Graduating students stand outside (old) Holy Angels Academy on Fourth Street North, Minneapolis. The grade and high school opened in 1877. In 1907 the high school was transferred to St. Margaret's Academy (first location). The grade school closed in 1928. Both Holy Angels and St. Margaret's were owned and operated by the Sisters of St. Joseph of Carondelet
Fifteen women, all in nurses' uniforms, sit/stand around Sister Thecla Reid, who established the School of Nursing at St. Mary's Hospital. Three women were in the first graduating class in 1903. The school of nursing opened about 1900.
Interior photograph showing the parlor of the old Holy Angels Academy in North Minneapolis, complete with art works, chairs and other parlor decor. The all girls' school was owned and operated by the Sisters of St. Joseph of Carondelet from 1877-1928.
Three girls sit at pianos in practice rooms at the old Angels Academy in North Minneapolis. The Sisters of St. Joseph of Carondelet owned and operated the school as a private elementary and secondary school from 1877 to 1907, when the high school was transferred to St. Margaret's Academy. The grade school closed in 1928.
Students arranged on the front stairs of St. Margaret's Academy. St. Margaret's Academy (at two sites -- one in North Minneapolis and a second site (1960) in the Kenwood neighborhood) was owned and operated by the Sisters of St. Joseph of Carondelet from 1907-1974. It included a grade school from 1907-1920. It offered an excellent academic education, as well as courses in art and music, and in commercial subjects.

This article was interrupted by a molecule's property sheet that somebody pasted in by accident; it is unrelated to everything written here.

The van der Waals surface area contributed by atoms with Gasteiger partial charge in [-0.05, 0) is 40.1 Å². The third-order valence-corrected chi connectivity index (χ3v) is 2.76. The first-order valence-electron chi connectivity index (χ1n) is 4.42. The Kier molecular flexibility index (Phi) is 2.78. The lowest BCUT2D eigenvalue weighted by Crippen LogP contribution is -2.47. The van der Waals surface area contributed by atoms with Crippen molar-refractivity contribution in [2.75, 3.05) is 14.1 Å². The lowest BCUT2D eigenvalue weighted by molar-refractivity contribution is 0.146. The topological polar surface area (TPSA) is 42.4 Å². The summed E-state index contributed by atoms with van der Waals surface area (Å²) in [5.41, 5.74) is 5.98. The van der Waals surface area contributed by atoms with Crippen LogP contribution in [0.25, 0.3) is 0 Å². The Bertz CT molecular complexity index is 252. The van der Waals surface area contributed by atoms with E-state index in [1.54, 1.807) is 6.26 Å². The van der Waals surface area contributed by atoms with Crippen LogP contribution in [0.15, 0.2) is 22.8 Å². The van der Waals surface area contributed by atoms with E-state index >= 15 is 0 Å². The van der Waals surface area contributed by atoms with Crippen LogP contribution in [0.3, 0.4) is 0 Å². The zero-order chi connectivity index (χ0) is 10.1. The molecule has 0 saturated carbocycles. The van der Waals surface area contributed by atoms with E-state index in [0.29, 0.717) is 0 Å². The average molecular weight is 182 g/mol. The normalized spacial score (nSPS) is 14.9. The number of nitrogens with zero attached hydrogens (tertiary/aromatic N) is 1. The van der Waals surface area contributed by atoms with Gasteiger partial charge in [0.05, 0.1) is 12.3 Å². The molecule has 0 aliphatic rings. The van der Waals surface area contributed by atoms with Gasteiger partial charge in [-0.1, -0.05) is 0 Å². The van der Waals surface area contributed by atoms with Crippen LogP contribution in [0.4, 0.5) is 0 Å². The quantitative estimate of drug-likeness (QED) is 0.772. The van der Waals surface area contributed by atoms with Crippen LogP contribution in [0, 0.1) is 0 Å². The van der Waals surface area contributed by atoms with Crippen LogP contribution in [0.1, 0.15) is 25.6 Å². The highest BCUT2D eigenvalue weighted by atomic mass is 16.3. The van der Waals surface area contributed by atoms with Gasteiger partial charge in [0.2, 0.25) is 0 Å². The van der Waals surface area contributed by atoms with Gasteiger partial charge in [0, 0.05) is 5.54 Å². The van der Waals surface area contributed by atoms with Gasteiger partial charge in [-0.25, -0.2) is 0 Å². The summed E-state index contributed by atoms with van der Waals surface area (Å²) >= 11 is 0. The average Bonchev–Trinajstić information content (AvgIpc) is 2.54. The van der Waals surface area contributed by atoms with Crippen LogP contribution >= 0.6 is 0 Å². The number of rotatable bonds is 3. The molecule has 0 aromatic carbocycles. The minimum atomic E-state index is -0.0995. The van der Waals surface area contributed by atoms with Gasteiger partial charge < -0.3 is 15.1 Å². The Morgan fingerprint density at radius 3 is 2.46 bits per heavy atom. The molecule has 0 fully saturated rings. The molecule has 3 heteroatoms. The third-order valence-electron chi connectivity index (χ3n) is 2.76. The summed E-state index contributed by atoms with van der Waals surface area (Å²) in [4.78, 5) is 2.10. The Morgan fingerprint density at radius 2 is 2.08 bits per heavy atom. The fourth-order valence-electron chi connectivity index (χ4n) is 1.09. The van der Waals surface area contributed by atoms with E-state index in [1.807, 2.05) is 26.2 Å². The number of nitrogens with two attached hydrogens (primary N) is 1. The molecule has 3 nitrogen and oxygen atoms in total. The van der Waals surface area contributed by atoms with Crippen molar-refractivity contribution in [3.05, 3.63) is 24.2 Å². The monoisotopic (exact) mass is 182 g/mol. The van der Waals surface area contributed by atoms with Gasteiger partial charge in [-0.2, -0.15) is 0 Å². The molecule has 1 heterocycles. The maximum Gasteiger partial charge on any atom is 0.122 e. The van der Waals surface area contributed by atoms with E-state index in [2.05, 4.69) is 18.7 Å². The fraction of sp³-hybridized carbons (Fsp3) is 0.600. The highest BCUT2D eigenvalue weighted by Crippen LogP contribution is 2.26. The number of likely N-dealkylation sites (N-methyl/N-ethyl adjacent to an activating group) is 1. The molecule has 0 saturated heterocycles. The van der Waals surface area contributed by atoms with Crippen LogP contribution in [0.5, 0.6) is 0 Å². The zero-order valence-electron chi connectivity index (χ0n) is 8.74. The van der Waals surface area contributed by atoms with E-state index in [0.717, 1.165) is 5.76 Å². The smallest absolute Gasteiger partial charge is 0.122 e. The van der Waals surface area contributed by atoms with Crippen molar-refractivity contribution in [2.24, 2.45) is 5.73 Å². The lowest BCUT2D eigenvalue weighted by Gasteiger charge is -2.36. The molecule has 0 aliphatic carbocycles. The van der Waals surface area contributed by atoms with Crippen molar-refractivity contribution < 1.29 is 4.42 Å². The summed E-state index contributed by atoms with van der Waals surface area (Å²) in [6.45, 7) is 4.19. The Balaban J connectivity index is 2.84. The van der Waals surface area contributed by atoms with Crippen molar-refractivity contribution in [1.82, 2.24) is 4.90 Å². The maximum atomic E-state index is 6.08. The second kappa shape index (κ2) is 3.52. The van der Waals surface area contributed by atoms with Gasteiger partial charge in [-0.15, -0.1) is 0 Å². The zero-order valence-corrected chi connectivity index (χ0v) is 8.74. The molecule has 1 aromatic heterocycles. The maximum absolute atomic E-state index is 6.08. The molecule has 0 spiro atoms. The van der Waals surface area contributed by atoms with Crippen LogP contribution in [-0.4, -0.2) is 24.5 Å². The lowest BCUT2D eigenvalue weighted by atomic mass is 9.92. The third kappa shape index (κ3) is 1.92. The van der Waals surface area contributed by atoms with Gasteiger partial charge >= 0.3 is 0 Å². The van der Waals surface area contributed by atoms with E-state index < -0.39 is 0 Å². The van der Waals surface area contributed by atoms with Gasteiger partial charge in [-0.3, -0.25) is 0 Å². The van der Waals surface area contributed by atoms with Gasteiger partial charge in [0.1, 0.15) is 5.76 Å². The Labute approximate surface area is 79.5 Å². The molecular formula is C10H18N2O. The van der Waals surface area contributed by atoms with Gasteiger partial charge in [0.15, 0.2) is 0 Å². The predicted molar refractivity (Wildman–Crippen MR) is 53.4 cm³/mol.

Workcrew in front of the second addition (at Riverside and 24th) to St. Mary's Hospital. In succeeding years, up to 1991, the Sisters of St. Joseph of Carondelet continued to add buildings to provide professional services to patients and to attract doctors and nurses to its professional staff.
Three buildings at the former McNair residence (1301 Linden Ave. North) used by the Sisters of St. Joseph of Carondelet as St. Margaret's Academy, a private secondary school. The school remained at this location until 1960, when a new school was built in the Kenwood area of Minneapolis.
Sister Madeleine Lyons, who served in various positions at four hospitals, was an excellent example of the contributions of the Sisters of St. Joseph of Carondelet in the health care industry. A the time of her death, one newspaper reported, "Her death symbolized the passing of a true spirit of the service of sisterhood in nursing.Young girls entering the period of hospital training looked to her for guidance and saw the image of sacrifice and loving care they wished to emulate."